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What college campus outbreaks indicate about this year's flu season

The dominant strain at the moment, H3N2, often leads to particularly bad flu seasons.
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Flu outbreaks on college campuses most likely indicate a bad flu season ahead, but experts say the unpredictable nature of the flu virus means it’s too soon to know for sure how this season will unfold. 

The Centers for Disease Control and Prevention is currently investigating an outbreak of influenza at the University of Michigan, where at least 528 students have tested positive for the flu since Oct. 6. The University of Florida, Florida State University, Rowan University in Glassboro, N.J., and the University of Rhode Island are also seeing steep upward trends in campus flu cases this month. 

Nationwide, the positivity rate for flu is low, at 0.3 percent, but that skyrockets to 37 percent at the University of Michigan. The positivity rate at Tallahassee Memorial HealthCare, where Florida State University is, is around 30 percent, according to the hospital’s medical director of emergency services, Dr. Alex Ho. Still, beyond those college campuses, statewide flu cases in both Michigan and Florida remain low.

Alicia Budd, an epidemiologist in CDC’s Influenza Division, said that it’s unsurprising for early-season flu outbreaks to start on college campuses, given their social nature. The difference this year, she said, is that “we didn’t see any flu activity to speak of since March 2020.”

Spread of the flu ground to virtual halt when the Covid-19 pandemic took off, as mitigation measures like lockdowns, masking and social distancing went into place. Those not only stop the spread of Covid, but of other respiratory viruses like influenza. 

Flu season in the United States typically starts in October but doesn’t peak until December to February, Budd said. And though cases are rising, “the national activity is still lower than we saw at this time of year in 2019,” she added. 

“Worldwide flu activity is still low, though it is slowly but consistently increasing,” Budd said. “We’re going into this time of year in the Northern Hemisphere where it’s colder and people are inside more and where we have traditionally seen our respiratory activity increase. You combine this with the change from where we were a year ago at this time, where worldwide there was a much more stringent application of Covid measures like travel restrictions and masking, and now that’s being lifted to various degrees.”

The overall positivity rate for last year’s flu season was 0.15 percent, compared to almost 17 percent the year before, CDC data show. The hospitalization rate was also much lower, at 0.8 per 100,000 cases, compared to 66.2 per 100,000 the season before. 

A bad strain, plus low vaccination rates

So far this year, 90 percent of flu cases are the H3N2 strain, according to the CDC.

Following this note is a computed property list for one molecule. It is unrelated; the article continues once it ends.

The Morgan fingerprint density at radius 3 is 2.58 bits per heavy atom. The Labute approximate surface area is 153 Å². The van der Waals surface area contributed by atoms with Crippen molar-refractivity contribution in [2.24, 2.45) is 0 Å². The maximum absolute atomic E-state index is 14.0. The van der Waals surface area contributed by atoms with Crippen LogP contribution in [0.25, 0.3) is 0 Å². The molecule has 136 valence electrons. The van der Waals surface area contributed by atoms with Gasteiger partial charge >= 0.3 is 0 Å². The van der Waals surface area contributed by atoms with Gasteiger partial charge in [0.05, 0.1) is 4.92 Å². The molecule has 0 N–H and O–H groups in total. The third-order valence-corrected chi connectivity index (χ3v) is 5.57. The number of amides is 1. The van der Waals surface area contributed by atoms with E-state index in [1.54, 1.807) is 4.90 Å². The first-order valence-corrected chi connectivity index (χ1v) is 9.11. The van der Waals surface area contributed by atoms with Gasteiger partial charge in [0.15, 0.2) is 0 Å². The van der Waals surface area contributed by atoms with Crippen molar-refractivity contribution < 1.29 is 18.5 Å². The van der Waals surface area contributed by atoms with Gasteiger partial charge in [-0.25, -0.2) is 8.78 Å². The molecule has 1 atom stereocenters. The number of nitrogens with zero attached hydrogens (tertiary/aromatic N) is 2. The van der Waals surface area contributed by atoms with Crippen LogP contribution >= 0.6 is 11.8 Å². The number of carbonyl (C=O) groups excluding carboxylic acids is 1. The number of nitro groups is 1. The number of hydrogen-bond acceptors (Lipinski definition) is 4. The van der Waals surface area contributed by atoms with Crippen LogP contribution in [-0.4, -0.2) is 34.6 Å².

That’s a strain that could point to a bad flu season ahead, Ho said. 

“The majority of the time flu infection is going to be uncomplicated — you’re not going to feel well,” Ho said. “But what we’ve seen is, during years when H3N2 is circulating, we’ve had higher rates of hospitalization and death.”

The last time H3N2 was the dominant strain was the 2017-18 flu season, when the U.S. saw 710,000 flu-related hospitalizations and 52,000 flu-related deaths, the worst since the 2009 H1N1 flu pandemic. The 2017-18 flu season also began in early November and was one of the longest flu seasons in recent years. 

Ho also noted that the H3N2 tends to mutate faster than other strains of influenza. This year’s flu shot does cover a version of H3N2, but “there is a chance that it could change enough for the vaccine to become less effective,” he said. “We just don’t know yet.”

That doesn’t mean people should skip their flu shots. At the University of Michigan, 77 percent of cases so far have been in unvaccinated students, a factor that Ho said is contributing to the outbreak. While many people are getting vaccinated against Covid this year, fewer people are getting their flu shots, he said. 

Still, there’s a chance the dominant strain will change.

“While the predominant strain we’re seeing is H3N2 right now, it may not be for the entire season,” Budd said. “The flu does unusual things all the time and we’ve seen situations where early season outbreaks are not indicative of the strain that prevails for the season.”

Right now, the flu outbreaks seem to be contained to just a few college campuses, making it still too early to tell how this year’s flu season will go. 

“It’s an unknown right now how this will play out,” said Dr. Neha Vyas, a family medicine physician at the Cleveland Clinic. “Over the next several months, now that people are traveling for the holidays and mixing more, this is going to be the big test.” 

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